TUSD has more than $132 million remaining in unspent COVID relief left over from the CARES Act, a federal COVID relief bill passed in March 2020, and the American Rescue Plan, which passed a year later.

More than $115 million has been set aside for recurring costs, including $2,500 temporary retention stipends that will be paid to TUSD employees for the current and upcoming semesters.

Without the funds set aside for future spending, TUSD only has $17 million left in COVID relief funds, which are called ESSER funds for schools. More than $268 million has been awarded to the district in COVID relief since the CARES act.

The board also approved spending up to $385,000 in COVID relief funds to hire five general education teachers to combat an ongoing teacher shortage. A couple weeks ago, they approved using relief money to buy 3,600 iPads for students.

'That ship has sailed.'

The remaining COVID funds might be better spent on students, said Governing Board member Sadie Shaw. The issue of trying to encourage employees to get vaccinated is over, Shaw said, telling the rest of the board “that ship has sailed.”

“I would love to see this $2.2 million go to students, whether that be adding libraries or adding more money to the fine arts,” she said. “$250 isn’t much per employee, but across the board and district-wide, we can really help out some of our programs.”

In December, the board voted to approve $500 stipends for teachers who were vaccinated against COVID and $100 if they were boosted. Close to 60 percent of TUSD employees collected the $500 stipend, district officials report.

TUSD's board should take a closer look at the success of the first effort to encourage boosters, Shah said.

“How many (teachers) made that decision (to vaccinate) because the incentive was there?,” Shah said Tuesday. “If all of them were going to get vaccinated anyways, then are we just rewarding this behavior or actually incentivizing and trying to encourage a changed behavior?”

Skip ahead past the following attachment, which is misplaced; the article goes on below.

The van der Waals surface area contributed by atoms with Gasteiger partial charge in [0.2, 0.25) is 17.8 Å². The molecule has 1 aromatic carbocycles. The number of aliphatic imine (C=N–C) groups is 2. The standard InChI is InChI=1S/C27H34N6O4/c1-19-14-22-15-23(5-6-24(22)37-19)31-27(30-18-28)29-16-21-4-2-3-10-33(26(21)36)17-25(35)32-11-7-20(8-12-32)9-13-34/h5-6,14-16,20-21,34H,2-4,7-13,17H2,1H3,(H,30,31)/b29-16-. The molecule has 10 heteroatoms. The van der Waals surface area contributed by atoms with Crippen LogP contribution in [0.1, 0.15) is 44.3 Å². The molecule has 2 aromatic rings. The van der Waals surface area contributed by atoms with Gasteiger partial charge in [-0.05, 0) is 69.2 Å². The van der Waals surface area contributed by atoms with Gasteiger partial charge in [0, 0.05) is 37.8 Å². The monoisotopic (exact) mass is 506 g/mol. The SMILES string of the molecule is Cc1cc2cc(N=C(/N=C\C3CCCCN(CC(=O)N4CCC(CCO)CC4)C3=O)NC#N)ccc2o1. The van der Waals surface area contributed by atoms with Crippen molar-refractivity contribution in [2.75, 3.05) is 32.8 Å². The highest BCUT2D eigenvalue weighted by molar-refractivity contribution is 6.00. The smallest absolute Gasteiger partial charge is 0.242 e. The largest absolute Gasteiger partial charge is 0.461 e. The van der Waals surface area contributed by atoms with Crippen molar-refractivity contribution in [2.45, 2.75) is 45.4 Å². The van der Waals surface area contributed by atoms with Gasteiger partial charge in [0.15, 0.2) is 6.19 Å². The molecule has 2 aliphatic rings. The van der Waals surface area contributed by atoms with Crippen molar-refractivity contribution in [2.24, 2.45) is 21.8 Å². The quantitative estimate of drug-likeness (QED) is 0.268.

Boardmember Adelita Grijalva noted that unvaccinated teachers have to stay home if they’ve come into close contact with a confirmed COVID case in school, costing schools more in sick pay and substitutes.

“As opposed to if you’re vaccinated, you can stay in school, provided you don’t have any symptoms,” Grijalva said. “Maybe we should review some of that and try to encourage our parents to get students vaccinated as well.”

TUSD can at least make sure that “we keep our teachers as safe as possible...that’s really important as well,” she said.

COVID cases in Pima County increased in mid-June and early July to more than 2,000 new infections per week. That level is still much lower than the more than 11,000 cases that Pima County recorded in each of the first four weeks of January this year, including 18,000 the week of Jan. 9. Another 2,000 cases were reported in Pima County for the week leading up to Wednesday.

Pima County is experiencing "medium" or "yellow" community spread of COVID, according to the CDC. The transimission level is based on the COVID case rate and hospitalization rate of COVID infections in the county. Pima County has a case rate of 205 new cases per 100,000 people over the last seven days and seven new hospital admissions for the virus per 100,000 people along with 3.5 percent of hospital beds being used by COVID patients.

Bennito L. Kelty is’s IDEA reporter, focusing on Inclusion, Diversity, Equity and Access stories, and a Report for America corps member supported by readers like you.